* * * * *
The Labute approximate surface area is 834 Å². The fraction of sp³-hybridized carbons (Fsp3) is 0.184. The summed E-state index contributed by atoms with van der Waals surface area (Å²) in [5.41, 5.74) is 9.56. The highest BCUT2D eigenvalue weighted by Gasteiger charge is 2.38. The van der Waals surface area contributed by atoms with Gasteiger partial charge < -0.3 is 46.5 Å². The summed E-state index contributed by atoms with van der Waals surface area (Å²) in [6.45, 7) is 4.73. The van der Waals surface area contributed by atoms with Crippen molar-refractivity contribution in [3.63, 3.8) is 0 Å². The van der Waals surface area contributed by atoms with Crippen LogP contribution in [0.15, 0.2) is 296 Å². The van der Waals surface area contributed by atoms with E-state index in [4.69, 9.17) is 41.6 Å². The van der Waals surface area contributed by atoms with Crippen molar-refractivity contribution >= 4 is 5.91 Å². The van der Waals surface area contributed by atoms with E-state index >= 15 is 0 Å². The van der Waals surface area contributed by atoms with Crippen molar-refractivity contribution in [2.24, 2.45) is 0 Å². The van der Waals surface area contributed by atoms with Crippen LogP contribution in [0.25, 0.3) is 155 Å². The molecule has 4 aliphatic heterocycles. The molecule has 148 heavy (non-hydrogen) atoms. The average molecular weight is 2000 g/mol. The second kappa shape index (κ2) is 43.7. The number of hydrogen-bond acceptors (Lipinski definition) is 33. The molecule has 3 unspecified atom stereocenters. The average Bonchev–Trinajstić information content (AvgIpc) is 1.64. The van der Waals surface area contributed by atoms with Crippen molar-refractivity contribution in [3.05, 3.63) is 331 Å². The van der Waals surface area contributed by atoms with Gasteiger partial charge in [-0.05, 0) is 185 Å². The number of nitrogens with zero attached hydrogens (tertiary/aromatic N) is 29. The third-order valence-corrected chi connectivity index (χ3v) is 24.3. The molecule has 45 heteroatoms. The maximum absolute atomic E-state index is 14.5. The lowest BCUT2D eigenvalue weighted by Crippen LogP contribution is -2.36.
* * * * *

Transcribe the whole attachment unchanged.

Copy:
The Labute approximate surface area is 834 Å². The fraction of sp³-hybridized carbons (Fsp3) is 0.184. The summed E-state index contributed by atoms with van der Waals surface area (Å²) in [5.41, 5.74) is 9.56. The highest BCUT2D eigenvalue weighted by Gasteiger charge is 2.38. The van der Waals surface area contributed by atoms with Gasteiger partial charge < -0.3 is 46.5 Å². The summed E-state index contributed by atoms with van der Waals surface area (Å²) in [6.45, 7) is 4.73. The van der Waals surface area contributed by atoms with Crippen molar-refractivity contribution in [3.63, 3.8) is 0 Å². The van der Waals surface area contributed by atoms with Crippen LogP contribution in [0.15, 0.2) is 296 Å². The van der Waals surface area contributed by atoms with E-state index in [4.69, 9.17) is 41.6 Å². The van der Waals surface area contributed by atoms with Crippen molar-refractivity contribution >= 4 is 5.91 Å². The van der Waals surface area contributed by atoms with E-state index >= 15 is 0 Å². The van der Waals surface area contributed by atoms with Crippen molar-refractivity contribution in [2.24, 2.45) is 0 Å². The van der Waals surface area contributed by atoms with Crippen LogP contribution in [0.25, 0.3) is 155 Å². The molecule has 4 aliphatic heterocycles. The molecule has 148 heavy (non-hydrogen) atoms. The average molecular weight is 2000 g/mol. The second kappa shape index (κ2) is 43.7. The number of hydrogen-bond acceptors (Lipinski definition) is 33. The molecule has 3 unspecified atom stereocenters. The average Bonchev–Trinajstić information content (AvgIpc) is 1.64. The van der Waals surface area contributed by atoms with Crippen molar-refractivity contribution in [3.05, 3.63) is 331 Å². The van der Waals surface area contributed by atoms with Gasteiger partial charge in [-0.05, 0) is 185 Å². The number of nitrogens with zero attached hydrogens (tertiary/aromatic N) is 29. The third-order valence-corrected chi connectivity index (χ3v) is 24.3. The molecule has 45 heteroatoms. The maximum absolute atomic E-state index is 14.5. The lowest BCUT2D eigenvalue weighted by Crippen LogP contribution is -2.36.